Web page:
---- — By Anthony Mitchell
For The Daily Item
ELYSBURG -- Besides a keen eye and steady hand, there is one other key to Joseph Recla's success -- his family.
The native of Mahanoy Plane had one constant during his shoots last year in that his family traveled with him to every event in which he competed.
"Having my parents there is more of a motivation than a downgrade," Recla said. "I like having them there. It makes me feel more at home when I'm farther away from actual home."
It was not just any ordinary year for Recla.
Throughout a season that saw the foursome -- Recla along with his father Joe, mother Kathy and brother Ian -- span the country traveling to shoots, the younger Joe was named Trapshooter of the Year by the Pennsylvania Trapshooting Hall of Fame.
"(Trapshooter of the Year) means a lot of hard work paid off," Recla said. "Now that I'll be in (the Hall of Fame), I just don't believe it. I don't picture myself as being one of those (Hall of Famers) but now that my picture is going to be in there, I am one of those guys."
In 2012, Recla made the nation's gun ranges into his personal playgrounds, taking home first place in the junior events in nearly every shoot he entered. In his first trip to Elysburg during 2012, Recla gave spectators a taste of what was to come by sweeping the junior singles, doubles and handicap events.
At the state shoot, Recla returned to Elysburg to capture another junior singles title along with the junior doubles title, a class singles title and the Dennis Spancake Memorial and Howard E. Lewis Memorial for winning Junior Singles.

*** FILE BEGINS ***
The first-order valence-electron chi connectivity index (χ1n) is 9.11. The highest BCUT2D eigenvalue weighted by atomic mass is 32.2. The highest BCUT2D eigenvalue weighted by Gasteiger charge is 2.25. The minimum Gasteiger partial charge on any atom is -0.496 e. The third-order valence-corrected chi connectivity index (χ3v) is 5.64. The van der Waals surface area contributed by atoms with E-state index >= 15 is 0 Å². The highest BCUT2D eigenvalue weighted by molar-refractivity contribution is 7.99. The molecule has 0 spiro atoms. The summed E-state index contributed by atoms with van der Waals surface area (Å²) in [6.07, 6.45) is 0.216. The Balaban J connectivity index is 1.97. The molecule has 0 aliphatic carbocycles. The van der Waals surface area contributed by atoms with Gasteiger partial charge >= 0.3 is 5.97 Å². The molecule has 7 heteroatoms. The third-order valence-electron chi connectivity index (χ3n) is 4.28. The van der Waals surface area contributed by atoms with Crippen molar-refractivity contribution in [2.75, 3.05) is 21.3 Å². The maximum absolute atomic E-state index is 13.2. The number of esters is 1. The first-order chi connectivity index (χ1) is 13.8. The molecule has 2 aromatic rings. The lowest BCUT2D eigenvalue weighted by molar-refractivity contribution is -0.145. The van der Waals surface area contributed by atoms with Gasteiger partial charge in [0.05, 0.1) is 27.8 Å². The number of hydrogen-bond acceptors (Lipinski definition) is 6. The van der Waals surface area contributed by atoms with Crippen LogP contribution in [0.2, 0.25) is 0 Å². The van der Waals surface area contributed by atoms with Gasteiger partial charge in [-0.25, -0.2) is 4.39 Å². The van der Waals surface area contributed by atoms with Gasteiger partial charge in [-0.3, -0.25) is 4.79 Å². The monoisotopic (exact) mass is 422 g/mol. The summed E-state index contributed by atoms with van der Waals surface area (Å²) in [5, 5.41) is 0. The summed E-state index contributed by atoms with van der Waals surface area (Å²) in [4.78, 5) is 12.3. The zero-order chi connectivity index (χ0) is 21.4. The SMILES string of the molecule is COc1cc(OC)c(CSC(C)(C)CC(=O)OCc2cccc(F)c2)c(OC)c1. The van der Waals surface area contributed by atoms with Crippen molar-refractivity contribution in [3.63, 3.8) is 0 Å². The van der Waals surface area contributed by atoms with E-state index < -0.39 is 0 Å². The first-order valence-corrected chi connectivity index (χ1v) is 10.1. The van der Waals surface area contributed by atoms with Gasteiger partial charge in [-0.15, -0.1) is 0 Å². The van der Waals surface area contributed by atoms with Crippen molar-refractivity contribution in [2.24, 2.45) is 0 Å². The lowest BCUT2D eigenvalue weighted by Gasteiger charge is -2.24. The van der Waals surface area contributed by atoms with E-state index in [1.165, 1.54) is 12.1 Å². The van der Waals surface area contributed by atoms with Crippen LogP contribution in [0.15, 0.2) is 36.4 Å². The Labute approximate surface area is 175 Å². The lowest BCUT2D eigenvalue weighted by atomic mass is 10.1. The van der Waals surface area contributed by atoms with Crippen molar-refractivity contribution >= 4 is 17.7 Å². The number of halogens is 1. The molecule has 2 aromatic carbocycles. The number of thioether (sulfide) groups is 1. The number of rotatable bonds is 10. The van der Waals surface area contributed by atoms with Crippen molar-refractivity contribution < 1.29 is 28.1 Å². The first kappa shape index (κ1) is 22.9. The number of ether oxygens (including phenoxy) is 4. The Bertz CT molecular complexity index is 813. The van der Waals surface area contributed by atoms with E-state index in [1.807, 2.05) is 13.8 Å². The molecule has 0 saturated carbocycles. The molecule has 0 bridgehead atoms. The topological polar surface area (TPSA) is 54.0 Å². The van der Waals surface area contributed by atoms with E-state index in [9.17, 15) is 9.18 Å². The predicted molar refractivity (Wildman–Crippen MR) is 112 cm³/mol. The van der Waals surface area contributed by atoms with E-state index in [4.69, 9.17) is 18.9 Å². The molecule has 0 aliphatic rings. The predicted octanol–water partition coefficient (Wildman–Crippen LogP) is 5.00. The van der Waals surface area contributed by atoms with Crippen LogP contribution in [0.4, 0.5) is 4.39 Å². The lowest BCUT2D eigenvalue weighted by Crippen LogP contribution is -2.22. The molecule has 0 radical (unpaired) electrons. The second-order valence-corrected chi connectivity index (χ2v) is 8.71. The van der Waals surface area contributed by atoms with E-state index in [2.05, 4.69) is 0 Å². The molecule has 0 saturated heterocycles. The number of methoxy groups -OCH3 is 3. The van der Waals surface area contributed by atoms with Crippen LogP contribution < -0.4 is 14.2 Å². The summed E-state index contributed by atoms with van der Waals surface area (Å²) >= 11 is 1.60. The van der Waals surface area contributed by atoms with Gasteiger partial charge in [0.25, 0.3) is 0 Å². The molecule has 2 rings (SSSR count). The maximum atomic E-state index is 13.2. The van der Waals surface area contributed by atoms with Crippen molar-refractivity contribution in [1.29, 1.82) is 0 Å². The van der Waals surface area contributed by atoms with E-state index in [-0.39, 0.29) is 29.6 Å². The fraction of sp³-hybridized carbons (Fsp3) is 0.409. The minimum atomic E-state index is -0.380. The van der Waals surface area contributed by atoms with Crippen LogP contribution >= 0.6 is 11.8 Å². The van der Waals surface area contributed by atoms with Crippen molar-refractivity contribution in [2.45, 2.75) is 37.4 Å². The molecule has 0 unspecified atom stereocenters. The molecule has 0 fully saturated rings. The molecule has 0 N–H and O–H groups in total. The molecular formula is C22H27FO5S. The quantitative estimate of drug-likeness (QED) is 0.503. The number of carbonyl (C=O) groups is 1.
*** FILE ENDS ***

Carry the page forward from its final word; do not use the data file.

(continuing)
At the end of the state shoot, Recla added the Junior All-Around title to his rapidly-growing list of wins.
"(Joe) was a very dedicated trapshooter (growing up)," his father said. "His accomplishments came faster than we had thought. He just put his heart and soul into (shooting).
Recla said that he finds extra motivation to compete to honor the late president of the club where he first started shooting, Keystone Fish and Game.
"Some days I think about him and I put in that little extra effort," Recla said.
After the difficulty of losing someone who had helped Recla become the shooter that he is today, physical limitations stood in his way, as the result of a shoulder injury. With the ligaments in his shoulder not strong enough to hold the bones in place after recoil, Recla was forced to enter physical therapy and take time away from the range.
The shoots that he was forced to miss only made his desire to compete stronger, he said.
"After I got set off (with the injury), it made me want to come back stronger than I had been," Recla said. "I could shoot mentally, but physically, I'm in pain so it was rough for a while."
Despite shocking the trapshooting world last year with his consistency, Recla's success was not found overnight.
"It's been a process but I'd say (my progress) went faster than most people do," he said.
The fast rise that Recla has made in shooting led to him being offered a shooting scholarship to attend Midland University in Fremont, Neb., which he will do this fall.
"(A scholarship) makes me apply myself a little harder just for the fact that I know I'm there for a reason," he said.